As such, Awe is suing Paramount Pictures, Lucasfilms and Lucasfilms' new owner Disney for illegally profiting from the skull's likeness. He is also suing the Mitchell-Hedges family for the return of the skull, which is now in possession of Anna's widower, William Homann, in Indiana.
    Many mystical skulls

    The Mitchell-Hedges' skull is not the only mystical skull out there. There's a Mitchell-Hedges lookalike in the British Museum in London. (Walsh suspects that the Mitchell-Hedges' skull was a copy of the British Museum version). The Musee du Quai Branly in Paris holds another large skull, and a third is in the catalog at the Smithsonian Museum of Natural History. That Smithsonian skull is approximately life-size at 15 inches tall.
    Unfortunately for believers in the Central American occult, not a single one of these skulls has been found to be authentic. The British Museum skull was likely made in the 1800s, according to the museum, based on tool marks left behind from the carving. Likewise, tests carried out on the Paris skull in 2007 and 2008 found it to be a late-1800s forgery. The Smithsonian skull, which happens to be the artifact that got anthropologist Jane MacLaren Walsh interested in investigating crystal skulls, was also carved with modern jewel-cutting equipment. [9 Famous Art Forgers]
    To test the authenticity of the Mitchell-Hedges' skull, Walsh used high-powered microscopy, ultraviolet light, computerized tomography (CT) and scanning electron microscopy (SEM). A real artifact from Central America, created before the arrival of Christopher Columbus would have been carved by stone implements and abrasive sand, Walsh wrote. These tools leave marks that look rough under the microscope. But the Mitchell-Hedges' skull revealed microscopic cut marks that were unmistakably smooth and straight, the telltale signature of a metal tool augmented by diamond.
    It remains to be seen whether the skull's veracity will play a role in the Indiana Jones lawsuit.
    "The government of Belize does not believe the skull is fake," Tracy told LiveScience. "As such, I do not foresee any further testing of the artifact."
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    Default Re: 2012: So ends the Mayan Calendar, as does the world?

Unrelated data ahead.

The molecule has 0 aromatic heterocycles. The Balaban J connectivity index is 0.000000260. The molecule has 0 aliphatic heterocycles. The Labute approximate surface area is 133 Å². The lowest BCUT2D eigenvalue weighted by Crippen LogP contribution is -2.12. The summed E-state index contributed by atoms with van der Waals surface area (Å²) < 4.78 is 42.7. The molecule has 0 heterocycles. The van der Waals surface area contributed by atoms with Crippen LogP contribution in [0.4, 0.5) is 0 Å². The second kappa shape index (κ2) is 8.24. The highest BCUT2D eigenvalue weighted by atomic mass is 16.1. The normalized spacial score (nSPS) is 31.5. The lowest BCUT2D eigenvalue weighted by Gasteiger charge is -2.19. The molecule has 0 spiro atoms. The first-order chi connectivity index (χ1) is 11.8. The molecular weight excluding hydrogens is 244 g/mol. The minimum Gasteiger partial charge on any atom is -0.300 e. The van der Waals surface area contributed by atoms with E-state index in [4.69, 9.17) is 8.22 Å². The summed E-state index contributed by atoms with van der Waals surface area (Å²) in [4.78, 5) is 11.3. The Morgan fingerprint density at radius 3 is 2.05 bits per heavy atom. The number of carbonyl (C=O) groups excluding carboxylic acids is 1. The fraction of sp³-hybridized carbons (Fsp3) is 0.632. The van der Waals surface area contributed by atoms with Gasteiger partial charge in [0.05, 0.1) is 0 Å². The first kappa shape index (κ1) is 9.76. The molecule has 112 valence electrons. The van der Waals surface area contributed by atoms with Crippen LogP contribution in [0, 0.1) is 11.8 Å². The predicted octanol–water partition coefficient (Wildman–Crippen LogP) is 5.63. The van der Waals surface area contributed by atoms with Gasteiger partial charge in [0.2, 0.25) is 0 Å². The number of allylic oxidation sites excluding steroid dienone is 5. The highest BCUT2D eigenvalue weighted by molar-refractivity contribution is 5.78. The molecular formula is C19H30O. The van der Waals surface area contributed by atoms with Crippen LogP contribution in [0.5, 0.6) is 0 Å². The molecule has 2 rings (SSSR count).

hahahahaha

    Evolution Call: Next!

    Submitted by Henry Paterson on December 6, 2012 – 8:38 AMNo Comment | 333 views
    What, with the upcoming Mayan Apocalypse, the soon to ensue Zombie Apocalypse, Global Climate Change, comets, asteroids, impending nuclear conflict in the middle east, the fiscal cliff…the word is out.

    Now I was going to save this one for an April Fools article, but the title item forced my hand. So get out your check books and contribute now to save one of the rarest and least known cryptids indigenous to my neck of the woods:
    About The Pacific Northwest Tree Octopus
    The Pacific Northwest tree octopus (Octopus paxarbolis) can be found in the temperate rainforests of the Olympic Peninsula on the west coast of North America. Their habitat lies on the Eastern side of the Olympic mountain range, adjacent to Hood Canal. These solitary cephalopods reach an average size (measured from arm-tip to mantle-tip,) of 30-33 cm. Unlike most other cephalopods, tree octopuses are amphibious, spending only their early life and the period of their mating season in their ancestral aquatic environment. Because of the moistness of the rainforests and specialized skin adaptations, they are able to keep from becoming desiccated for prolonged periods of time, but given the chance they would prefer resting in pooled water.
    An intelligent and inquisitive being (it has the largest brain-to-body ratio for any mollusk), the tree octopus explores its arboreal world by both touch and sight. Adaptations its ancestors originally evolved in the three dimensional environment of the sea have been put to good use in the spatially complex maze of the coniferous Olympic rainforests. The challenges and richness of this environment (and the intimate way in which it interacts with it,) may account for the tree octopus’s advanced behavioral development. (Some evolutionary theorists suppose that “arboreal adaptation” is what laid the groundwork in primates for the evolution of the human mind.)
    Think I am joking?
    GO ahead, say it. I can take it. Because we are on the verge of dooming ourselves somehow on this planet and the next steps in evolution are already being taken.
    Literally.
    No joke
    From Tree Hugger.com
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    Default Re: 2012: So ends the Mayan Calendar, as does the world?

    Panic grips world and America buys guns as end of Mayan calendar nears

    Alaska Dispatch and GlobalPost.com staff | Dec 07, 2012

    In Russia and China, citizens are stockpiling essentials and counting down until Dec. 21, 2012, the end of the Mayan Long Count Calendar. In America, guns are reportedly flying off the shelves in preparation for the Rapture. As the Apocalypse supposedly approaches, the New York Times has reported a number of strange, fear-fueled phenomena across Russia, a population which has a "penchant for mystical thinking."
    From prisoners experiencing "collective mass psychosis" to citizens stocking up on essential supplies or building an imposing Mayan-style archway, Russia has caught a case of the end-of-the-world fever. But the government has put its foot down: Vladimir Puchkov, the country's minister of emergency situations, said Friday that he had access to “methods of monitoring what is occurring on the planet Earth,” and that was able to guarantee the world was not ending in December, according to the New York Times.